Dwell as near as possible to the channel in which your life flows.
~Henry David Thoreau
It was a cool morning, a great time to take a trip to the Wacissa! I have been missing the birds.
The river level is high enough now to paddle on the far side of the island by the boat ramp, which is of late new territory for me--I haven't been able to get over there for a long time because of the surface growth. This path took me to the great blue heron that I always see far away when I paddle the normal route downstream.
And speaking of great blue herons, a short while later this one flew off from the edge of the river.
I drifted on downstream. A large group of perhaps a dozen kayakers put in a little after I did.
I decided to drop into Cassidy spring to see if the baby barred owls were about. Sure enough, this one was sitting in a tree over the water.
There were many green herons on the water today--this was the first I saw, very near the top of the river.
As I was drifting a little beyond Cassidy spring I was thinking about how it had been a while since I had seen a gator on this river. It's nesting season for them and I assumed that was why. A mere few minutes later I passed this big guy enjoying the sun (and covered in vegetation).
It was a nice drift downstream, very peaceful, as always. I skipped going into Blue Spring since the dozen other kayakers had gone in there. I turned around in the usual spot about 2 miles downstream.
There was little wind or current. Shortly after turning around, I saw this tricolored heron in the greenery at the side of the river. Almost missed him...
Of course you know I saw a lot of egrets, and of course I cannot resist getting photos of them. The great thing about egrets is that they are easy to photograph, once you get the exposure figured out. They are such large birds that they can't just dart away from you like a warbler. You will always know when they are going to take off. They always dip down like this right before taking flight:
Their usual routine is to lift their wings while they basically jump up about a foot or so off the ground. They hover there for a moment before bringing their wings down to take flight. Wonderful opportunity for a photo. Another important thing about egrets is that they often don't fly very far, so don't put the camera down. I personally think that their landings are the best--they are always so graceful about it and I think at their most impressive at that time.
Of course, these birds are busy getting on with their daily lives and looking for food and so if you persist in hanging around, they might yell at you a bit as they leave...
And they might keep it up for a while...
But I'm sure they forget relatively soon that you were even there. They have other things to think about.
This turtle trio was out enjoying the sunshine today.
Here's another green heron that was on the river. I usually come in fairly close on these, but this one looked so nice against the river background that I left it as a wide view.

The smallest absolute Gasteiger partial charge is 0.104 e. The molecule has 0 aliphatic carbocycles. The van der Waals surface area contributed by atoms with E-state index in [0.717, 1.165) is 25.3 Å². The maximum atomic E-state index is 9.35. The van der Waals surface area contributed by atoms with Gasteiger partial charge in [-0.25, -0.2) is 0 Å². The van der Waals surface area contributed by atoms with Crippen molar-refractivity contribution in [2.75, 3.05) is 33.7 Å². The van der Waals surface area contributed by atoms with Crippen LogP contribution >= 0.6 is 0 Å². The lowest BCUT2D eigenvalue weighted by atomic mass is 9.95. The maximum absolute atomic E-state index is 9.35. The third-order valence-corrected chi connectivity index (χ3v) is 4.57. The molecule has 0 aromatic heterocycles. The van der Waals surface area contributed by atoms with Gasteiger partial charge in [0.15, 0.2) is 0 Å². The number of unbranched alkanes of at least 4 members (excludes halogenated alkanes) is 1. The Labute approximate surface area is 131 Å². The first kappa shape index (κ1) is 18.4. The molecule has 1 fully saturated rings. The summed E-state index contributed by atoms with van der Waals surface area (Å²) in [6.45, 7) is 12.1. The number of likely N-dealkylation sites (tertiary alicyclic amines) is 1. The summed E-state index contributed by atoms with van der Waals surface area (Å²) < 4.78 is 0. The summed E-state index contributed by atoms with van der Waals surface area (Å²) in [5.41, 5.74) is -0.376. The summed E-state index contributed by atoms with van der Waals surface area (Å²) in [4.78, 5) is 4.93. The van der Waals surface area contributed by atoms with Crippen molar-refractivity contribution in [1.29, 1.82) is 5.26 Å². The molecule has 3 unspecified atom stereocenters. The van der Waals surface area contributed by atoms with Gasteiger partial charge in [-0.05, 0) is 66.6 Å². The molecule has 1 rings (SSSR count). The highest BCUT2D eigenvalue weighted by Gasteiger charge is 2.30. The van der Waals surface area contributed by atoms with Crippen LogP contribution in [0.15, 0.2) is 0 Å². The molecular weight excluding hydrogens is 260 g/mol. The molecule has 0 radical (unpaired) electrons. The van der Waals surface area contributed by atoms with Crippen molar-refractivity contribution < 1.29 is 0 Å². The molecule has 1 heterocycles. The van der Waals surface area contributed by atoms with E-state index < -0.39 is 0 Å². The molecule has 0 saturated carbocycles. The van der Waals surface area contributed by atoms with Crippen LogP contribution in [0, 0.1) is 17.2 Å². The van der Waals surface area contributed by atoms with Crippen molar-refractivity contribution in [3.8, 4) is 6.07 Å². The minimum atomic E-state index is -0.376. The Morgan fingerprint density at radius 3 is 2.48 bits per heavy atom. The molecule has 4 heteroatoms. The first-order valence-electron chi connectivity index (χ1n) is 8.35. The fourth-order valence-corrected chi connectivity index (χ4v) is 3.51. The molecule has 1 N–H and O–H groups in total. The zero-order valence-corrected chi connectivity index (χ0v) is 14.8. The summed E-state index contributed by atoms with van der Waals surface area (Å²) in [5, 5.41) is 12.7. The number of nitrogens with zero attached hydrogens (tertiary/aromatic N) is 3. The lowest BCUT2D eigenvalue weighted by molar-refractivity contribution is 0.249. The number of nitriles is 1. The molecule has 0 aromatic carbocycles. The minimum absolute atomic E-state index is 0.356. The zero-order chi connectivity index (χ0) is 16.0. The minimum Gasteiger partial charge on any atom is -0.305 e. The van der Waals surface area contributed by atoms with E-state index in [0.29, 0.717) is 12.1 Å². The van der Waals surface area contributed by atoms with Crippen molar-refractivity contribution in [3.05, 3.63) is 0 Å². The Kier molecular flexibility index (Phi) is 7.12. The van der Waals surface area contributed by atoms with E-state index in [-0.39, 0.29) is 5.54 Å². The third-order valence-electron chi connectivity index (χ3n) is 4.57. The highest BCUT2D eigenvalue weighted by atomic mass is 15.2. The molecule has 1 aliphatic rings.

A little farther upstream I heard a splashing sound on the east side of the river. I paddled over to see what it was. I found a group of female wood ducks bathing in a little pool just off the main river. This one was taking its turn.
An ibis sat in a tree overhead.
A little later I came to a snowy egret perched on a branch. These remain one of my favorite birds-very striking, and a nice compact size.
I watched it, hoping that it would go back to fishing (and maybe catch something while I was there), but no such luck. It left after a bit.
And speaking of white birds, I saw many, many juvenile little blue herons on the river today. Finally! I like photographing them, and I find their transition from the white juvenile coloring to the darker adult coloring fascinating. I often mention how many adult little blue herons we have on this river, but I rarely photograph the adults (I guess since they are so prevalent). So before getting to the juvenile, this is how they look when they grow up:
The juvenile I saw was doing the "wingspread" thing to catch fish, as described in an earlier post. They spread their wings to create shade, which draws the fish. I watched this one as it practiced.
And then it showed off its wings from the side view for me...
I passed another tricolored heron on the way upstream. I like it when the sun shines on the lighter-colored feathers on their backs.
I decided to take the same route around the far side of the island near the boat ramp on my way back. The great blue heron was there again, this time with a snowy egret as a companion.
This group of woodies, one male and lots of females, were swimming around near the island.
It was a great day on the river, as always, and I came home with many photos (many more than are posted here!). Once again I left the river only minutes before the rain came down--it's that time of year here.
I hope to get back out paddling again soon, weather permitting, and plans to return to Cedar Key are in the works (I miss paddling with the pelicans!). Stand by.